Together Against Trafficking in Human Beings

Prostitution, trafficking and modern slavery in Europe

Prostitution, trafficking and modern slavery in Europe

Committee on Equality and Non-Discrimination

Rapporteur: Mr José MENDES BOTA, Portugal, Group of the European People's Party

Trafficking in human beings is a hideous human rights violation and one of the most lucrative activities for criminal organisations worldwide. It occurs for various purposes, including forced labour, criminality and organ removal. In Europe, trafficking for sexual exploitation is by far the most widespread form: an estimated 84% of victims are trafficked for this purpose. Efforts to tackle trafficking in human beings have intensified in the last decade but remain insufficient. As transnational trafficking represents the greatest part of this phenomenon, harmonisation of legal standards and effective international co-operation in criminal matters are crucial to succeed in the fight against human trafficking. The lack of reliable and comparable data on prostitution and trafficking in Europe is a major barrier to making and implementing effective policies against trafficking for purposes of sexual exploitation. Creating a Europe-wide data collection system on prostitution and trafficking is therefore crucial. As a pan-European organisation, the Council of Europe has an important role to play in promoting such a data collection system.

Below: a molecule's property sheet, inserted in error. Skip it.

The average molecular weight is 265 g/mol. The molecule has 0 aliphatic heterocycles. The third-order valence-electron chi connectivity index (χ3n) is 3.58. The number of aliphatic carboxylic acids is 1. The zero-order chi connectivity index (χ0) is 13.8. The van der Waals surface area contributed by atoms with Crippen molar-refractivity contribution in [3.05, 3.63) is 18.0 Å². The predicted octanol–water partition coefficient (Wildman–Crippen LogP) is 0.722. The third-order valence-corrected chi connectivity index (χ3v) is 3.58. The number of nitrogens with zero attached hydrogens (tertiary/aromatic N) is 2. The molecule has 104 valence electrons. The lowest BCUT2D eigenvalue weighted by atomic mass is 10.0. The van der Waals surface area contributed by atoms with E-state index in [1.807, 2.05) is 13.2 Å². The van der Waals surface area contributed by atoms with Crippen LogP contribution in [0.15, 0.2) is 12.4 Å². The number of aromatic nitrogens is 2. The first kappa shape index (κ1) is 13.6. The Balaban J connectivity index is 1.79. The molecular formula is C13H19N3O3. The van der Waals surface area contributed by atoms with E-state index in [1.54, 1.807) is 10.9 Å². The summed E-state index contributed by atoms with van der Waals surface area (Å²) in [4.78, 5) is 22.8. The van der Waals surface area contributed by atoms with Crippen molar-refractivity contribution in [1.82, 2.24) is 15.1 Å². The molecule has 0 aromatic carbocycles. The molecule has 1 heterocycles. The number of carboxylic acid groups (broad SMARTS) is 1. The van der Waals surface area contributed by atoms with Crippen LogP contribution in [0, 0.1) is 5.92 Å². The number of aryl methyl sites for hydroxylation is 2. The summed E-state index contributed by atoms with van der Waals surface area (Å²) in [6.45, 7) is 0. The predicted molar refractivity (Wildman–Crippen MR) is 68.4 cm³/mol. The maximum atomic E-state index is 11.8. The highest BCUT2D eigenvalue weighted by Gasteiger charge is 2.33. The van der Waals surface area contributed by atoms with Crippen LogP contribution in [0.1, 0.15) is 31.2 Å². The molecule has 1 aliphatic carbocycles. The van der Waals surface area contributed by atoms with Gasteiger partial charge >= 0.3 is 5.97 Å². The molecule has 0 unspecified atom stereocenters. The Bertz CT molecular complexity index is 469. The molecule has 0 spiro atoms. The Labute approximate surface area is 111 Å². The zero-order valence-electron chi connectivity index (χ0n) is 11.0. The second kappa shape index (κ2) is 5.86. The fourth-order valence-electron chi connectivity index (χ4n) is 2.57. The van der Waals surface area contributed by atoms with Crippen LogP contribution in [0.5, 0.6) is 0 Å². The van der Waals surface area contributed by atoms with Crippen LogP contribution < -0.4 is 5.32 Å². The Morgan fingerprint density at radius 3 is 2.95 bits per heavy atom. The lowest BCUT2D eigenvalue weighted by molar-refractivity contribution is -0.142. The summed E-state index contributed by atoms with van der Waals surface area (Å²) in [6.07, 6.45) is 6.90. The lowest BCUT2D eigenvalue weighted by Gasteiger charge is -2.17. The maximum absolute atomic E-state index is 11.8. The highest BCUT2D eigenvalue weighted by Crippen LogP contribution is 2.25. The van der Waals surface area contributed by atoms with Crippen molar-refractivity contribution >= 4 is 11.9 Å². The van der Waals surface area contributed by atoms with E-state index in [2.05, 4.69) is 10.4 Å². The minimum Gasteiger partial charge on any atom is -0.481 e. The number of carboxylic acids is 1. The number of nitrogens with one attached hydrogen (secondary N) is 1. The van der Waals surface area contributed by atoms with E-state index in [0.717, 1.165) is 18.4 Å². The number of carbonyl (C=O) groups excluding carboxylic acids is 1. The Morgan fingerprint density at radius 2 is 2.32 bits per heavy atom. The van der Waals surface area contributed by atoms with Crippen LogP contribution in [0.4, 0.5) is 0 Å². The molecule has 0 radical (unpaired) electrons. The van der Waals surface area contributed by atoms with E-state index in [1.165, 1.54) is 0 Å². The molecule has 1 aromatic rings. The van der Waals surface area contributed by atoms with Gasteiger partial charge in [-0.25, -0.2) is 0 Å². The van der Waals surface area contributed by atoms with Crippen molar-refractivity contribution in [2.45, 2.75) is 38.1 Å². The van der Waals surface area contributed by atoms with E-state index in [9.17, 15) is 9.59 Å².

Some Council of Europe member States have drawn up prostitution regulations and policies aimed at countering trafficking by curbing the demand for victims. This is true of Sweden, together with Iceland and Norway. The “Swedish approach”, based on criminalising the purchase of sexual services, is currently under consideration by legislators in several European countries as a possible tool for tackling trafficking. While each system presents advantages and disadvantages, policies prohibiting the purchase of sexual services are those that are more likely to have a positive impact on reducing trafficking in human beings. Irrespective of the legal approach adopted, prostitution regulations should include harm-reduction measures aimed at countering the negative effects of prostitution on the people involved and supporting those who wish to leave the sex industry.

 

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